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Simulation based investigation of achieving low temperature combustion with methanol in a direct injected compression ignition engine

Svensson, Erik LU and Verhelst, Sebastian LU (2019) SAE World Congress Experience, WCX 2019 In SAE Technical Papers 2019.
Abstract


Low temperature combustion concepts used in compression ignition engines have shown to be able to produce simultaneous reduction of oxides of nitrogen and soot as well as generating higher gross indicated efficiencies compared to conventional diesel combustion. This is achieved by a combination of premixing, dilution and optimization of combustion phasing. Low temperature combustion can be complemented by moving away from fossil fuels in order to reduce the net output of CO
2
emissions. Alternative fuels are preferably liquid and of sufficient... (More)


Low temperature combustion concepts used in compression ignition engines have shown to be able to produce simultaneous reduction of oxides of nitrogen and soot as well as generating higher gross indicated efficiencies compared to conventional diesel combustion. This is achieved by a combination of premixing, dilution and optimization of combustion phasing. Low temperature combustion can be complemented by moving away from fossil fuels in order to reduce the net output of CO
2
emissions. Alternative fuels are preferably liquid and of sufficient energy density. As such methanol is proposed as a viable option. This paper reports the results from a simulation based investigation on a heavy-duty multi-cylinder direct injection compression ignition engine with standard compression ratio. The engine was simulated using two different fuels: methanol and gasoline with an octane number of 70. The primary objective of the study was to find the optimal engine settings which maximized the brake efficiency for the engine. A secondary objective was to find the optimal injection strategy and combustion mode that would result if the brake efficiency was targeted. Comparing methanol with gasoline, the brake efficiency was on average 5.5% higher with methanol. This increase stemmed from a reduction of in-cylinder exhaust loss which was due to higher specific heats and favorable combustion phasing. Furthermore there was a significant difference in the optimal injection strategy comparing methanol and gasoline. Due to the higher octane number of methanol, all the fuel could be injected before the start of combustion. Consequently, an injection strategy typical for the low temperature combustion concept partially premixed combustion resulted. The injection strategy with gasoline, on the other hand, was similar to what is typically found in conventional diesel engines.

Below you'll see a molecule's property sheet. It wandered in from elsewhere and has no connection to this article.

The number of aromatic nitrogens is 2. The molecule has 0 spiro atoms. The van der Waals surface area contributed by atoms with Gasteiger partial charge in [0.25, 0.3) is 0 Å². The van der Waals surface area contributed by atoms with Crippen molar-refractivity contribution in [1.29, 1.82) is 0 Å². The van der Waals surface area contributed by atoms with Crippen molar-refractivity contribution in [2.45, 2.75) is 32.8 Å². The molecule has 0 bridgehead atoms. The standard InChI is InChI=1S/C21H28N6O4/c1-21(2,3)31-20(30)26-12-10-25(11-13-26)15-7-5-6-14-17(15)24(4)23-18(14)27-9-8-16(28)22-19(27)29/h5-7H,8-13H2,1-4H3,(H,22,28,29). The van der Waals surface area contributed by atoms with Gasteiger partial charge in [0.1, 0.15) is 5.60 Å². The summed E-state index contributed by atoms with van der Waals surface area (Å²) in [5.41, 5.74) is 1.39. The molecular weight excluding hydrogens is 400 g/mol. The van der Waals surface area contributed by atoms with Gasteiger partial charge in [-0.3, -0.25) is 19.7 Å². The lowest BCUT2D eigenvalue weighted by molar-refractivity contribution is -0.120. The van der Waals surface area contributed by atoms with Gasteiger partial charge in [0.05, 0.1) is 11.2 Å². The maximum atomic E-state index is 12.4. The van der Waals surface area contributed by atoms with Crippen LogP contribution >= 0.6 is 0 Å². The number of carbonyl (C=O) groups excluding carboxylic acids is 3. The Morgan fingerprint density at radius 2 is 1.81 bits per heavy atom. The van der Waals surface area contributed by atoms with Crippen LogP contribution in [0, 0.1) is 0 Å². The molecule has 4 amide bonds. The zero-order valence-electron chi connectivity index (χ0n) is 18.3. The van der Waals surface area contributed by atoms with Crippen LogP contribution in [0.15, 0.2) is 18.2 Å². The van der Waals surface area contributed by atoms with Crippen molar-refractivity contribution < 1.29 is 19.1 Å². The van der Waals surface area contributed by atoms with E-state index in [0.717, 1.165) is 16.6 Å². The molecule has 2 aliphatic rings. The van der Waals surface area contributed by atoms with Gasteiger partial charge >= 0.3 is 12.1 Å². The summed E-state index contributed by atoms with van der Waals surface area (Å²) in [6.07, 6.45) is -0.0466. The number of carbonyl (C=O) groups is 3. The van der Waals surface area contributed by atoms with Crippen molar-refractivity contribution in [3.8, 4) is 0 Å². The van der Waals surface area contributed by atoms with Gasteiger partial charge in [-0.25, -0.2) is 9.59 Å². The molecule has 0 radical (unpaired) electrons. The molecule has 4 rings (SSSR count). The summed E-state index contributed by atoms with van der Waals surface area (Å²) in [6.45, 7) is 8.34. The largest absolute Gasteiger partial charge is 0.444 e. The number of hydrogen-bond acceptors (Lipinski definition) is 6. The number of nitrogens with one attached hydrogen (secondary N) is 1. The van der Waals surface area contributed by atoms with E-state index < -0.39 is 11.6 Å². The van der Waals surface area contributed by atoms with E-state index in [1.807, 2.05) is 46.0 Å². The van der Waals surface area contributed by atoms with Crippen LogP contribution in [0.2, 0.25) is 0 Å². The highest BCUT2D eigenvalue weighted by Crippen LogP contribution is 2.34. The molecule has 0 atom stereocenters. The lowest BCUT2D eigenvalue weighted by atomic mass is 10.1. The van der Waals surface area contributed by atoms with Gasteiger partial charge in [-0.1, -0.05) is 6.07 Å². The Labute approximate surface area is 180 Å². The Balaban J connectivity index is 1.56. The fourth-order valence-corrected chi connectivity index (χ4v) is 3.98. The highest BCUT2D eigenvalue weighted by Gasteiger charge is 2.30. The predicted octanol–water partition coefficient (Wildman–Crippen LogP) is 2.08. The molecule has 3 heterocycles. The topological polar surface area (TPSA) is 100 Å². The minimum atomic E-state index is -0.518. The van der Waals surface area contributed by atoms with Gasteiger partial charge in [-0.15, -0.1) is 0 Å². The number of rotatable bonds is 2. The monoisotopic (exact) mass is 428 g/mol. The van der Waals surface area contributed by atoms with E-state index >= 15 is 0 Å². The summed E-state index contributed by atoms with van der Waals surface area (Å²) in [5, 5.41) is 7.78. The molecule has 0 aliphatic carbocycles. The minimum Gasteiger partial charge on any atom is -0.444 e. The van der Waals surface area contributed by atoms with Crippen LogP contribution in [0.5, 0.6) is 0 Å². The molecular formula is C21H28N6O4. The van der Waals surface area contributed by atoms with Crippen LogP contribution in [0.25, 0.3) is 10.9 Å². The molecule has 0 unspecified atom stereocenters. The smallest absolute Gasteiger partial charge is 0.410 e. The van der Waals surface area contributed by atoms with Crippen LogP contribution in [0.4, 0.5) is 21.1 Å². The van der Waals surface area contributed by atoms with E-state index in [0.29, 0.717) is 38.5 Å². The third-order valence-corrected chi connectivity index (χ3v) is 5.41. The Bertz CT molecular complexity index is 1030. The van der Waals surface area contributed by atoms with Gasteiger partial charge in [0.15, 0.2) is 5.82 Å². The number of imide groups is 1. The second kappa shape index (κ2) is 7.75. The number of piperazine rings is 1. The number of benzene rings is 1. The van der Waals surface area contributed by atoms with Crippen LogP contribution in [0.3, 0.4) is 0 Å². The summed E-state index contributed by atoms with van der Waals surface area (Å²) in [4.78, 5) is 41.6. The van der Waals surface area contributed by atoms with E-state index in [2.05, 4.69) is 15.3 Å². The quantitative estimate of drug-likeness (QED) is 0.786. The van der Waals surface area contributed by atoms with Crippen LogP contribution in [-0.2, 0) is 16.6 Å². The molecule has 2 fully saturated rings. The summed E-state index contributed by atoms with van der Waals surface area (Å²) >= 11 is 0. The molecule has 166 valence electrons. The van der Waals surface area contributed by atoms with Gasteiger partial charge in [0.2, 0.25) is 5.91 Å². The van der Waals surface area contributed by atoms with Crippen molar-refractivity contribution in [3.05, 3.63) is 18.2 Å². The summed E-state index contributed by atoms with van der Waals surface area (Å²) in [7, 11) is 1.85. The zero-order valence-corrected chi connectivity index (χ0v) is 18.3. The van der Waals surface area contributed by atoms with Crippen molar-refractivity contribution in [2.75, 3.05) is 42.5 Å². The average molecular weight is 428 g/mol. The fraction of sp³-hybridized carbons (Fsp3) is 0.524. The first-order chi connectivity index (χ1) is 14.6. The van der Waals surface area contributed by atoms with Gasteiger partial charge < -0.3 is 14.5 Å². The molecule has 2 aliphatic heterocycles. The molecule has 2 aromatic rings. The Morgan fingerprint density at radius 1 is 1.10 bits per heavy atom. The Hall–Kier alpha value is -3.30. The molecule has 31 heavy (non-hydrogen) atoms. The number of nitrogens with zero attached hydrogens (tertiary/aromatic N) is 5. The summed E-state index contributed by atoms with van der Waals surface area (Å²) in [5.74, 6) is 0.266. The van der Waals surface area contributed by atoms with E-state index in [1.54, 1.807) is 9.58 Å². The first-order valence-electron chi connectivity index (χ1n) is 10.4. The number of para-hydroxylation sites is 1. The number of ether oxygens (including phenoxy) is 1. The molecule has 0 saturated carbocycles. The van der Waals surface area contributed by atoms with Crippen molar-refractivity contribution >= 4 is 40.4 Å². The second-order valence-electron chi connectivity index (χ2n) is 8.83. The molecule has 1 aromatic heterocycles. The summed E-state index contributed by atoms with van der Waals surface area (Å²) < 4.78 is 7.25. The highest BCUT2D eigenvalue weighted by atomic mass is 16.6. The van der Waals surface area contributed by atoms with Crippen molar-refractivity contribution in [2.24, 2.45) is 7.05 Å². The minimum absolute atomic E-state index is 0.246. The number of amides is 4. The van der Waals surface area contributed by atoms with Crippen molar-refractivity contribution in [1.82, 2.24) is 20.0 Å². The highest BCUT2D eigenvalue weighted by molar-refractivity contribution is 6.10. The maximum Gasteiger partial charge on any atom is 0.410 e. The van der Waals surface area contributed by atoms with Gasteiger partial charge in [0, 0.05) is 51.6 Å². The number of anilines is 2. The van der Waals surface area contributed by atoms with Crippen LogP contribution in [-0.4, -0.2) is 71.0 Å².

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Please use this url to cite or link to this publication:
author
organization
publishing date
type
Chapter in Book/Report/Conference proceeding
publication status
published
subject
host publication
Technical Paper - WCX SAE World Congress Experience
series title
SAE Technical Papers
volume
2019
article number
2019-01-1152
publisher
Society of Automotive Engineers